Older reps who see that their business model has to change might finally consider retirement, she says. “We just don’t see a lot of enthusiasm from them” to stay in production.

Webber thinks the best recruiting opportunities are in the insurance-company owned B-Ds that may get out of the brokerage business. Insurers see their B-Ds as distribution centers more than profit-makers, so they have to think hard about investing resources to stay in the game. Moreover, proprietary products will become more difficult to push in the face of heightened regulatory scrutiny.

Some insurers have already unloaded their distribution arms. In November 2015, Transamerica announced it was selling its broker-dealer to John Hancock Financial Network. Several months later, American International Group announced the sale of its Advisor Group unit to private equity firm Lightyear Capital and Canadian pension fund manager PSP Investments. That sale was followed by the news that MetLife was selling its broker-dealer unit to Massachusetts Mutual Life Insurance Co.

Throw in some recent management shake-ups at Cetera and LPL Financial, and you have what should be a fruitful recruiting environment.

Yet despite the management and ownership changes at these firms, competitors say there hasn’t been a rush to the exits; instead, advisors are biding their time to see what shakes out.

Moore, who replaced Larry Roth as chief executive at Cetera last September, says the firm is in a good place after emerging from bankruptcy with a new board and capital structure. “We’re a battle-tested team, with oxygen and life breathed into [us],” he says. “We’re like a $2 billion start-up almost.”

He says some prominent advisors have recently joined the team, and that this is proof the firm is on the right track. One new recruit he was no doubt referring to is industry icon Ron Carson, of Carson Wealth Management, who ended his long affiliation with LPL in January.

At LPL, Bill Morrissey, managing director of business development, says recruiting is in good shape, especially after the firm put to bed questions about whether it would be sold. “Anytime there is clarity around the capital structure, it’s helpful,” Morrissey says.
Upgrades to the advisor workstation, beefed up compliance and improvements in LPL’s call center should be a positive draw, he says.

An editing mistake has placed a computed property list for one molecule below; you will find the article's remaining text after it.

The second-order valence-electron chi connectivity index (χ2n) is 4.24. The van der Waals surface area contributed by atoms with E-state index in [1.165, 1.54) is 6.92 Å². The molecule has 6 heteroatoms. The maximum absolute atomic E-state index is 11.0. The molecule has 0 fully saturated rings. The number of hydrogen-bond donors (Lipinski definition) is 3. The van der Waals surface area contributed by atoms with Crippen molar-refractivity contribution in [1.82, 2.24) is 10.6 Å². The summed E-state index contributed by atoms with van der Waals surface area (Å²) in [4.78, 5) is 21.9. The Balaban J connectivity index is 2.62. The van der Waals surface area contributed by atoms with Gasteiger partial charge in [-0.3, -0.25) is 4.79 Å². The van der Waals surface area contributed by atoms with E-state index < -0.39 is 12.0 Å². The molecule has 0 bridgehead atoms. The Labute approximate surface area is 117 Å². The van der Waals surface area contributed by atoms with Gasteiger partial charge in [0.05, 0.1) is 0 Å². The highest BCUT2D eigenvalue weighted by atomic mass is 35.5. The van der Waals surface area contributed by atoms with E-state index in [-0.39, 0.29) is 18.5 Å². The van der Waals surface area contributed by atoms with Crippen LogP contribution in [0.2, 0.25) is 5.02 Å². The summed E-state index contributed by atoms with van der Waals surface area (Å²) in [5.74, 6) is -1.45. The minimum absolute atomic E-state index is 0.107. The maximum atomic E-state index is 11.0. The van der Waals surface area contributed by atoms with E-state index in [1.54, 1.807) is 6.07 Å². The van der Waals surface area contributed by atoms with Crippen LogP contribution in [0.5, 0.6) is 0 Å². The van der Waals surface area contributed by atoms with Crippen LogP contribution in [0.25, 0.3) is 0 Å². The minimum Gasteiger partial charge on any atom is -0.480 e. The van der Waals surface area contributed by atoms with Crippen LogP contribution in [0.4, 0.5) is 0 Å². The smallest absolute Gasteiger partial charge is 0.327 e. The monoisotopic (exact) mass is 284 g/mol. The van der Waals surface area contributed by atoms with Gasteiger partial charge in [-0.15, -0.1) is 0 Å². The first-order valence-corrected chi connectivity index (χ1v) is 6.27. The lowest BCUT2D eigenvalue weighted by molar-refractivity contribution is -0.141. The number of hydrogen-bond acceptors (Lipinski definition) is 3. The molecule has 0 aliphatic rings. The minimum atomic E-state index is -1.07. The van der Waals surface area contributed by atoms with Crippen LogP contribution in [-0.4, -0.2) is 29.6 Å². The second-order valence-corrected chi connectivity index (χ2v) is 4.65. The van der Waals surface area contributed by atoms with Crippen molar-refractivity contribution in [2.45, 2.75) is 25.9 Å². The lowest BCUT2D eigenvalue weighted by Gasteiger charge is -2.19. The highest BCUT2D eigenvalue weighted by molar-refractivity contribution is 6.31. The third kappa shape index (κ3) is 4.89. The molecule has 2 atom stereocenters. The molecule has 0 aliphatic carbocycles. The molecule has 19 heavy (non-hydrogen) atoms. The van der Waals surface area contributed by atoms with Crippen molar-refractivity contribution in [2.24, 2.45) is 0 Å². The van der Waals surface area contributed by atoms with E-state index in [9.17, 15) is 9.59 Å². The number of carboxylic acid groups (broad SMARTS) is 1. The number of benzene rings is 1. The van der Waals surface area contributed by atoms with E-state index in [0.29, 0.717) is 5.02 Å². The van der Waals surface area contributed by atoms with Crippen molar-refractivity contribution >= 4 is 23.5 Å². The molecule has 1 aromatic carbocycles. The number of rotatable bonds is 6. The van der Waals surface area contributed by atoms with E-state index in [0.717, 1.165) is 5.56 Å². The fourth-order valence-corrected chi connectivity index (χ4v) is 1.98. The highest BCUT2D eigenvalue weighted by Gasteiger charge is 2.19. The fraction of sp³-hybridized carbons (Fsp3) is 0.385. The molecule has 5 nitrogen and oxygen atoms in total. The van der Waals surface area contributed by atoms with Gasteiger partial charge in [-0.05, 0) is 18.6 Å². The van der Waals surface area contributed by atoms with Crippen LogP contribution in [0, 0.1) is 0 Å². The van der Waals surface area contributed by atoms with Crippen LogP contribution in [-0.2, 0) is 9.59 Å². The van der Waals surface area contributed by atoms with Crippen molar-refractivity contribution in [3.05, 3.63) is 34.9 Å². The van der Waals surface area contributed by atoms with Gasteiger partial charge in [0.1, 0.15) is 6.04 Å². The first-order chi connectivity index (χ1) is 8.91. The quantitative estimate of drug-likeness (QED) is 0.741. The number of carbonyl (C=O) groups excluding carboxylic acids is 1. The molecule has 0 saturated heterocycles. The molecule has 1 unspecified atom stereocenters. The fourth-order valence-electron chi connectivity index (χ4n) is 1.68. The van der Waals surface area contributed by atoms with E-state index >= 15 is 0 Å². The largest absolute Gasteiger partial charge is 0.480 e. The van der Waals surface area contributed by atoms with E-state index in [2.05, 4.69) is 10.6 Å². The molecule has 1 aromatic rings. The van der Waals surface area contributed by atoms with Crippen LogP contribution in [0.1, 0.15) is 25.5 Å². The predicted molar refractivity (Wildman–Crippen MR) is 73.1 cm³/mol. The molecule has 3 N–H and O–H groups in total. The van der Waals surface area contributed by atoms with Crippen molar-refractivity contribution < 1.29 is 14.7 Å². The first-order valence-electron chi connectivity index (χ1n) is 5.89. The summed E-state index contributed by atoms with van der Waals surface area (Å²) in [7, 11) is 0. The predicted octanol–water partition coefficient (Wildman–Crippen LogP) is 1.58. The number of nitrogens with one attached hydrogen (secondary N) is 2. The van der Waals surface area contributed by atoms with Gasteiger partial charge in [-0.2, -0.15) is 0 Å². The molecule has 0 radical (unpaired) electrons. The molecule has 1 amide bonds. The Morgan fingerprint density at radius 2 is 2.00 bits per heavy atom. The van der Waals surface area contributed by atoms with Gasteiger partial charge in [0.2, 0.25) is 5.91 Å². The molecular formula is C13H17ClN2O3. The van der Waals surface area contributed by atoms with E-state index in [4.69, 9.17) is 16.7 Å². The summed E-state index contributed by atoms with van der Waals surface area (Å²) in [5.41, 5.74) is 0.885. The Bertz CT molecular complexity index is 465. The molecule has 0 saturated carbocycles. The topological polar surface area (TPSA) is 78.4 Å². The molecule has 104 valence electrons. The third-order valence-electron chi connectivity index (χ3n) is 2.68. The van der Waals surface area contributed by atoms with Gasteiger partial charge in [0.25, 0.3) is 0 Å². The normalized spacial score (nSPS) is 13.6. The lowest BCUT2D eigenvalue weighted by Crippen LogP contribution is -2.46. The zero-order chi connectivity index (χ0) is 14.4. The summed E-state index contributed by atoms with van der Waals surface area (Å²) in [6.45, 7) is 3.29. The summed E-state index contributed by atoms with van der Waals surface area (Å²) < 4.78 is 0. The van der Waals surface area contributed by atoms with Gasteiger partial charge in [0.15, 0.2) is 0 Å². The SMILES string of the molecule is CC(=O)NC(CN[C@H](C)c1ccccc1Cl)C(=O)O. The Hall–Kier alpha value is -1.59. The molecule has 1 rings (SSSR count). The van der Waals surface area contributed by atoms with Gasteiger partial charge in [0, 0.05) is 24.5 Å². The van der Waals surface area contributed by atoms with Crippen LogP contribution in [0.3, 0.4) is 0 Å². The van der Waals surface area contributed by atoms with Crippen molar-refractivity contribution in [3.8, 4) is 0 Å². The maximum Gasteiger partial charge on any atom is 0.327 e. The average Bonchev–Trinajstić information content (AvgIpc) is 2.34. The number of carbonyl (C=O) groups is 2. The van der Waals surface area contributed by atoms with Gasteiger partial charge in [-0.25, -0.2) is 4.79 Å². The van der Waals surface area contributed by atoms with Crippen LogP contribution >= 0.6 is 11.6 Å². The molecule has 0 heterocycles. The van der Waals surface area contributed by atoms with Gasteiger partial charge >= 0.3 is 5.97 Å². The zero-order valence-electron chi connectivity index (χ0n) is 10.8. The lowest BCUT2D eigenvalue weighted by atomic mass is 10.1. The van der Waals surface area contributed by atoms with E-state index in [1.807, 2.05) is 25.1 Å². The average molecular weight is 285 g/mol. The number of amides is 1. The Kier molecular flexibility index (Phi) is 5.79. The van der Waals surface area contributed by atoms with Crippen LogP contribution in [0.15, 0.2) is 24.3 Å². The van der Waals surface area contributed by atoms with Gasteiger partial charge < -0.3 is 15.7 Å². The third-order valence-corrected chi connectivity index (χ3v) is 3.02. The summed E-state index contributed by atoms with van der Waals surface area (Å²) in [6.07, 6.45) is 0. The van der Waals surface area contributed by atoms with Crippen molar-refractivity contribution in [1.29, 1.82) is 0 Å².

Curtis at RJFS, which attracts a high percentage wirehouse recruits, says advisors at the big national firms are driven to look around for new situations when their companies impede their client interactions and push lending products—issues that still irk some in the wirehouse crowd.

“Our last fiscal year [ended in September] was the best year we’ve had, and I expect this year will still by very strong,” Curtis says.

An uptick in recruiting may not be the only bright spot for the industry this year. Industry execs are also hoping to see better working relationships with regulators. Industry lawyer and former SEC official Jay Clayton will be running the SEC, and Robert Cook, also with a long resume as an industry attorney, took over as Finra chief executive last August.

“There may be a bit more balance in that dialogue” with regulators, “and I feel better about that,” Moore says. “There’s been a period of regulation by enforcement, which creates headlines, but it doesn’t create a better industry.”

At the Financial Services Institute’s annual meeting in January, Cook promised to continue listening to industry participants and be accessible. “I’m very encouraged by what I’m hearing from [Cook],” FSI chief executive Dale Brown told Financial Advisor during the meeting.

But make no mistake, regulatory pressures aren’t going away. In fact, Curtis notes that with all the technological tools available for surveillance, firms can be much more efficient in their oversight. As a result, “the expectations [from regulators] around how we do [supervision] have increased,” he says.

Politics and regulation always create some threatening storm clouds, but industry leaders say the overall outlook is favorable. “A lot of people are all twisted up about regulation, but it’s a really exciting time,” Crowley says. “This is a great time to be in the business, because demand for financial services from investors has never been greater, and the supply of providers has never been fewer.”

Of the roughly $60 trillion of investable assets in the U.S., only about $18 trillion is covered by an advisor or some type of advice platform, Moore says. “So providing financial planning, access to advisors, robo-advice and [other] tools … to people who need them, that is our mission.”